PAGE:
French authorities took a hard line Saturday on what presidential front runner Emmanuel Macron called a "massive" hacking attack on his campaign, warning on the eve of the vote that anyone spreading the information could be committing a crime.
The warning came after the pro-Europe centrist's team lambasted a "massive and coordinated" hack that resulted in the online leak of thousands of emails, accounting details and internal documents late Friday.
It was an unexpected 11th-hour twist ahead of Sunday's decisive run-off after a bruising and divisive campaign pitting the 39-year-old former banker who embraces free-trade against his anti-EU, far-right rival Marine Le Pen.
"The dissemination of such data, which have been fraudulently obtained and in all likelihood may have been mingled with false information, is liable to be classified as a criminal offence," France's electoral commission said in a statement.
The documents spread on social media just before midnight as the candidates officially wrapped up campaigning, in what Macron's team termed an attempt at "democratic destabilisation, like that seen during the last presidential campaign in the United States".
Hillary Clinton has alleged Russian hacking of her campaign's emails was partly to blame for her defeat by Donald Trump in the US presidential election in November.
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Macron's team said the files were stolen weeks ago when several officials from his En Marche party had their personal and work emails hacked -- in one of "an intense and repeated" series of cyber-attacks targeting Macron since the launch of the campaign.
"Clearly, the documents arising from the hacking are all lawful and show the normal functioning of a presidential campaign," aides said in a statement.
But they warned that whoever was behind the leak had mixed fake documents with real ones "in order to sow doubt and disinformation".
The WikiLeaks website on Friday posted a link to the documents on Twitter, saying it had not yet discovered fakes in the cache of files and "we are very skeptical that the Macron campaign is faster than us."
Last month cybersecurity research group Trend Micro said Russian hackers called Pawn Storm had targeted Macron's campaign, using "phishing" techniques to try and steal personal data.
Senior Le Pen aide Florian Philippot suggested on Twitter that the leak might contain information the media had deliberately suppressed.
The election watchdog advised media not to publish details from the documents, warning that publication could lead to criminal charges and that some of the documents were probably fake.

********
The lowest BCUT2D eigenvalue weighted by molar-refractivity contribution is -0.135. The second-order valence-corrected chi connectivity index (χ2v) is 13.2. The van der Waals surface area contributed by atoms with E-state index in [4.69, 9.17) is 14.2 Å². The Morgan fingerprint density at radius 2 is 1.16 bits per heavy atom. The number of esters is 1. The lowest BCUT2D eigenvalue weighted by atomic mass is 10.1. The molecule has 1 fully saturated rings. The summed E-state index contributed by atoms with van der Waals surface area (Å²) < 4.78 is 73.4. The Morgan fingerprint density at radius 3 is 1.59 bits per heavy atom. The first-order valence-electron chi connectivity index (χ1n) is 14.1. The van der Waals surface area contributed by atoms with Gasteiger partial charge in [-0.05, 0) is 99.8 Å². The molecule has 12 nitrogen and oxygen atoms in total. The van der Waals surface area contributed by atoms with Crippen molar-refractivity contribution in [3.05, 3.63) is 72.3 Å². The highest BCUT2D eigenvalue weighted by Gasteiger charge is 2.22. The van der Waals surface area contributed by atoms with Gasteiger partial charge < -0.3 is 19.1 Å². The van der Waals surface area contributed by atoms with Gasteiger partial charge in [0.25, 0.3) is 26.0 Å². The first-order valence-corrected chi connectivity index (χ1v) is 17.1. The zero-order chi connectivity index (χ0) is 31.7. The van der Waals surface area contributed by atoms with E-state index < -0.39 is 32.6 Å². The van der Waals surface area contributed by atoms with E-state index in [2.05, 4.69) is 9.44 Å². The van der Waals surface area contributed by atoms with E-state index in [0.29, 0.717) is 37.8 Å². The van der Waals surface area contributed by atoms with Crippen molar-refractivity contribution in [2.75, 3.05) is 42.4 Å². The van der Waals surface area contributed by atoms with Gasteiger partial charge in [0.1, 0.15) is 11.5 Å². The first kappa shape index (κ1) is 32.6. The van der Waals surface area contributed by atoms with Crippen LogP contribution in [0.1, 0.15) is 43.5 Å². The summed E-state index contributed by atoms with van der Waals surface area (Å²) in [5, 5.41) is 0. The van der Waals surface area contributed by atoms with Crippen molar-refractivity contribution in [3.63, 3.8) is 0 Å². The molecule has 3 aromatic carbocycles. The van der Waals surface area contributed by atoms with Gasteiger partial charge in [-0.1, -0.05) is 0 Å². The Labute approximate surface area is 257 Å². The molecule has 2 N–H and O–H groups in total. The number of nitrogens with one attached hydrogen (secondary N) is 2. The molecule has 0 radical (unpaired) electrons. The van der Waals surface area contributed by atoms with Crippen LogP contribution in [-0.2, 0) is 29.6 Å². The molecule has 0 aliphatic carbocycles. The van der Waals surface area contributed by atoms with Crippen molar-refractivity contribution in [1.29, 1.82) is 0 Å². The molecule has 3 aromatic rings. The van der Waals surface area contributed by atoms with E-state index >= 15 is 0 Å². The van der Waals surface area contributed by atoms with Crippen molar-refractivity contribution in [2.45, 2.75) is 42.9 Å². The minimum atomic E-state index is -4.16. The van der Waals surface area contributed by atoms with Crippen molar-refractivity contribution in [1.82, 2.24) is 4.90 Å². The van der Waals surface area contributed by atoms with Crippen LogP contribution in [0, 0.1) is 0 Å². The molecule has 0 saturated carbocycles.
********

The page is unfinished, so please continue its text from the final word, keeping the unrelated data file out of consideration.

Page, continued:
The upset came at the end of a frantic final day of campaigning and as fresh security concerns emerged following the arrest of a suspected extremist.
Polls released earlier Friday had showed Macron gaining momentum, forecasting victory for the pro-European, pro-business former banker with around 62 percent to 38 percent for Le Pen.
He and Le Pen -- who is hoping to ride a global wave of anti-establishment anger to the Elysee Palace -- have offered starkly different visions for France during a campaign that has been closely watched in Europe and around the world.
Three days before the first-round vote in April, a policeman was shot dead in an Islamic State-claimed attack on Paris's Champs-Elysees, and jitters rose again on Friday when police arrested a suspected extremist near a military airbase.
Guns were discovered as well as a pledge of allegiance to IS and several of the group's flags, sources close to the case told AFP after the arrest in Evreux, north of Paris.
The suspect, a 34-year-old Muslim convert, was arrested early Friday after police found his car near the base.
In another major security breach on Friday, Greenpeace activists partially scaled the Eiffel Tower to hang a giant anti-Le Pen banner saying "Liberty, Equality, Fraternity" and "#resist".
Paris police said the stunt exposed "flaws" in the security surrounding the world-famous monument, and city authorities announced immediate measures to reinforce patrols at the site.
Le Pen has tried to portray Macron as being soft on security and Islamic fundamentalism, playing to the concerns of many of her supporters after a string of terror attacks in France that killed more than 230 people since 2015.
She has said she wants to copy Britain's example and hold a referendum on France's EU membership, sending alarm bells ringing in capitals across the bloc.
In the initial round of voting, she finished second with 21.3 percent after softening the FN's image over the past six years -- but without fully removing doubts about the party's core beliefs.
A former economy minister under Socialist President Francois Hollande, Macron quit the government last August to concentrate on his new political movement En Marche, which has drawn 250,000 members in 12 months.